The Future of the ACA 2020

Since late last year, I have read several articles on the Affordable Care Act and where it should go. Also, read several other articles on how to fix it. None of these articles came close to what should really happen. My perspective is a little bit different; because as a broker I meet with future recipients of the ACA and they tell me their concerns.

The number one concern is cost. Cost of the insurance is only part of the issue. The cost of healthcare is the real issue along with too high deductibles and too high maximums out of pocket. These are real concerns for the average citizen and well it should be.

Let’s try to examine why the costs have skyrocketed in the past few years. Things to consider:

  1. Premiums have continued to rise mainly because most people enrolled have major health issues. The cost of healthcare has never been challenged or fairly reviewed. Why does it cost about $80,000 for a quadruple bypass when the cash price is around $40,000 and the insurance company pays on about $16,000? The reason is simple; the is a law called EMTALA. This law requires hospitals to treat anyone who comes into the emergency room without regard to the cost. If that person cannot afford the bill, they don’t pay, the hospital goes after them but rarely collects. The hospital; whether for-profit or non-profit needs money to keep the doors open. So the person who comes to the hospital without insurance but has the ability to pay to get hit with a bill around $40,000 for the cash price and the hospital uses the difference between the cost of the actual procedure and the amount collected to reduce the outstanding indebtedness from those who can’t pay. Tough to read but not to understand. It’s all about staying open and the costs must be met in order to remain open.
  2. The monthly premiums along with the deductibles and maximum out of pocket have increased every year, again because of the real cost of healthcare. The deductibles are growing so rapidly that in a few years it will exceed $10,000. Same with the maximum out of pocket. It now sits around $8150 and will exceed $12,000 per year in a few years. The average American cannot afford either the monthly premium nor the deductible or maximum out of pocket. This is like having a 2nd mortgage to pay each month.
  3. Consider for a moment that the average American cannot afford the cost of insurance because the premiums and deductibles and maximums out of pocket keep increasing annually and that eventually, people cannot afford to pay the monthly insurance premiums so that they will eventually drop the coverage and go without insurance. When it comes to paying the mortgage or the kids’ education; those and other daily expenses come before health insurance premiums. That is until something happens to them medically and they don’t have the coverage or the money to pay for the procedure or expenses related to the illness.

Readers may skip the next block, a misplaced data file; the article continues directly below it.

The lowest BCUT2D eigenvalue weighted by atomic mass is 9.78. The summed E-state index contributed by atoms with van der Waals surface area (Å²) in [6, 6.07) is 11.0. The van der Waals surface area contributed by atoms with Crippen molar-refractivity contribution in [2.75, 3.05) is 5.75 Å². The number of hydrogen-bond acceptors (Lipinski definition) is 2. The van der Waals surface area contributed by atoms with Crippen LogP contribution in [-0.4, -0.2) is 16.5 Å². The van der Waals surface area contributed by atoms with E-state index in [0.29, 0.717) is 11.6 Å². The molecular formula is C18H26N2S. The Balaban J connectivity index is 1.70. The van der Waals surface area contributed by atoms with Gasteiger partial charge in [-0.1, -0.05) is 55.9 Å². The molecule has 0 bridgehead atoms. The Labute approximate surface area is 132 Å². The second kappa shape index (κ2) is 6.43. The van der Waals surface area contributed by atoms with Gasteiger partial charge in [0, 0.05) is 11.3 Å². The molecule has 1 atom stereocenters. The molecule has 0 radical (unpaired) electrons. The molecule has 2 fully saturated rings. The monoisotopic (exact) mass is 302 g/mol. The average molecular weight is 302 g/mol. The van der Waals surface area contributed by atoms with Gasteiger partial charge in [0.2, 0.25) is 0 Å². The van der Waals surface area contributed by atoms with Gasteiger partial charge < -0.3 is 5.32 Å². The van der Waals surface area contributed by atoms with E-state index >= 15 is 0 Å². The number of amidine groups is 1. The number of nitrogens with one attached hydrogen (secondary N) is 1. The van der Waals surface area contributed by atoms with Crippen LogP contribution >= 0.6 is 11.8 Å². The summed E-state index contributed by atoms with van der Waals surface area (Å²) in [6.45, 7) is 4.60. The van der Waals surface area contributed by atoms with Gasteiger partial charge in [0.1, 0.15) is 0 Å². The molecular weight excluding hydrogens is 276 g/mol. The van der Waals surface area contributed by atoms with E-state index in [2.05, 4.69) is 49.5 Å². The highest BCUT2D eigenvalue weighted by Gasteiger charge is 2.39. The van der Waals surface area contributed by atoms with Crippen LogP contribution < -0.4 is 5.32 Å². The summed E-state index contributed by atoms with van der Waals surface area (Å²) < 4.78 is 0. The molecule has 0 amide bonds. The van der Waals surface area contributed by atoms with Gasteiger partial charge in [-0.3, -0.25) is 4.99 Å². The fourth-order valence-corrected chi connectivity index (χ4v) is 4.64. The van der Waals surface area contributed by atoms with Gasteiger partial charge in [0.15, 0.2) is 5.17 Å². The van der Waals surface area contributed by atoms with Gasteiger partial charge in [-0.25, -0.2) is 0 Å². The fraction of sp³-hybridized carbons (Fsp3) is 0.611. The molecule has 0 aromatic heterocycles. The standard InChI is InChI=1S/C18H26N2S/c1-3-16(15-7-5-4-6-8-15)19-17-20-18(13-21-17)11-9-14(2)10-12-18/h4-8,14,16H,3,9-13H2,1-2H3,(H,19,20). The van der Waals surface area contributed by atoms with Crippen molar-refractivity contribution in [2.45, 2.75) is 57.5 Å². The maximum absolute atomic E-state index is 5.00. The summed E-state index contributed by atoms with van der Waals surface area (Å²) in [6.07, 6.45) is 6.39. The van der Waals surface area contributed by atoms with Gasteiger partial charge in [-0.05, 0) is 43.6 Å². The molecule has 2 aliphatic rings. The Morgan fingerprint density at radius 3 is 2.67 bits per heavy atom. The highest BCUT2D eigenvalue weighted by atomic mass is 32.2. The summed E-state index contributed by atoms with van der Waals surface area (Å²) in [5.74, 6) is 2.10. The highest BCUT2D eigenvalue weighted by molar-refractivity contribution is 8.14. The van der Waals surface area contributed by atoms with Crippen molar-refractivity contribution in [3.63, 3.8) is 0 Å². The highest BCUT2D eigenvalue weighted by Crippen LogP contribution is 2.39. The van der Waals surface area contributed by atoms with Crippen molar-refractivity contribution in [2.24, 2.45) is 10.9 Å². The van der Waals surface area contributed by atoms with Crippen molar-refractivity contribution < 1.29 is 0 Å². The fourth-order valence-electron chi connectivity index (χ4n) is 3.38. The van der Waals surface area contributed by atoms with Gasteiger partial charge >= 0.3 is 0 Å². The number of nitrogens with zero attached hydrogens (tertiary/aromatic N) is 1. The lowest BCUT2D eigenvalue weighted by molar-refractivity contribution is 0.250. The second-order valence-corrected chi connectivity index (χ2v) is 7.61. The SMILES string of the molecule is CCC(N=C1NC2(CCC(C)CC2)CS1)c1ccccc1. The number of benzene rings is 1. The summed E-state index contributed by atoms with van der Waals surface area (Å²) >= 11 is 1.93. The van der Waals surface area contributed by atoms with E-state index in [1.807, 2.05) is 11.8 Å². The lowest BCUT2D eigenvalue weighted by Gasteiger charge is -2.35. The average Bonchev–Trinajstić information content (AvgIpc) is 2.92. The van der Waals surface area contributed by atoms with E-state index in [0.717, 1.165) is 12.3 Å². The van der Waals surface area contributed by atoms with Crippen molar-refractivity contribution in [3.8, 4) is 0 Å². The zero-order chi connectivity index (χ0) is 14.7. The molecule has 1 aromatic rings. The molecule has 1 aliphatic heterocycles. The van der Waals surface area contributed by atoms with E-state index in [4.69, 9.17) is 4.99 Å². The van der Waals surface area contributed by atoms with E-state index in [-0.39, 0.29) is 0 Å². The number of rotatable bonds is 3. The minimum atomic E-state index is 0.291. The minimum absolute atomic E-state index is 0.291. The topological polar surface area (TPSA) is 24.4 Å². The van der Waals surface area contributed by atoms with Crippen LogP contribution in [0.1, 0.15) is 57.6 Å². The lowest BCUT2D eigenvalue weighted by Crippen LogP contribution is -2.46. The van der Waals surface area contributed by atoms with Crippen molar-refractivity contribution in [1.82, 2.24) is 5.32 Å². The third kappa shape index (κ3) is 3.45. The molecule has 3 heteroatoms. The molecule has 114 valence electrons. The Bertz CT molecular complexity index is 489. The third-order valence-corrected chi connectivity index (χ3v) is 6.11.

4. The actual cost of healthcare is growing faster than inflation. Why is that? I might be because the suppliers, including pharmaceutical companies’ profits, must be maintained. The DME (durable medical equipment manufacturers, distributors, and others re equally guilty)

I don’t have an issue with that premise, but the profits are higher than in any other industry. The industry maintains that they need the money for R & D. Well that makes sense, but does anyone realize that pharmaceutical companies pay little or no federal income tax because they write off the profits against R & D. They can’t have it both ways as it is destroying our healthcare system with excessive costs for prescription medications.

  1. Pharmaceutical manufacturers sell their medications worldwide, but America pays the highest cost for these drugs. Why is that? There really isn’t a good answer other than greed and they can get away with it.
  2. Congress is not on the ACA because they have a better plan paid for by all Americans. Why shouldn’t we have the same coverage?
  3. Lastly, but not all-inclusive is that under the ACA, everyone has to have the same set of benefits even if they don’t need them. Just consider a female over the age of 45. Does she need maternity coverage or a couple in their 50’s need pediatric dental? Well, they don’t but it is included in their plans cost regardless of their need for the benefit. This is because in order to cover the overall increased costs of health insurance under the ACA, these costs need to be spread amongst all participants.

All these factors and many more contribute to the higher costs associated with healthcare and insurance premiums. It’s time we stand up and tell Congress to fix this mess and reduce the cost of health insurance and care in America.

The Barend Agency Inc.

702-250-2200

www.insurance4uenvada.com

len@insurance4unevada.com

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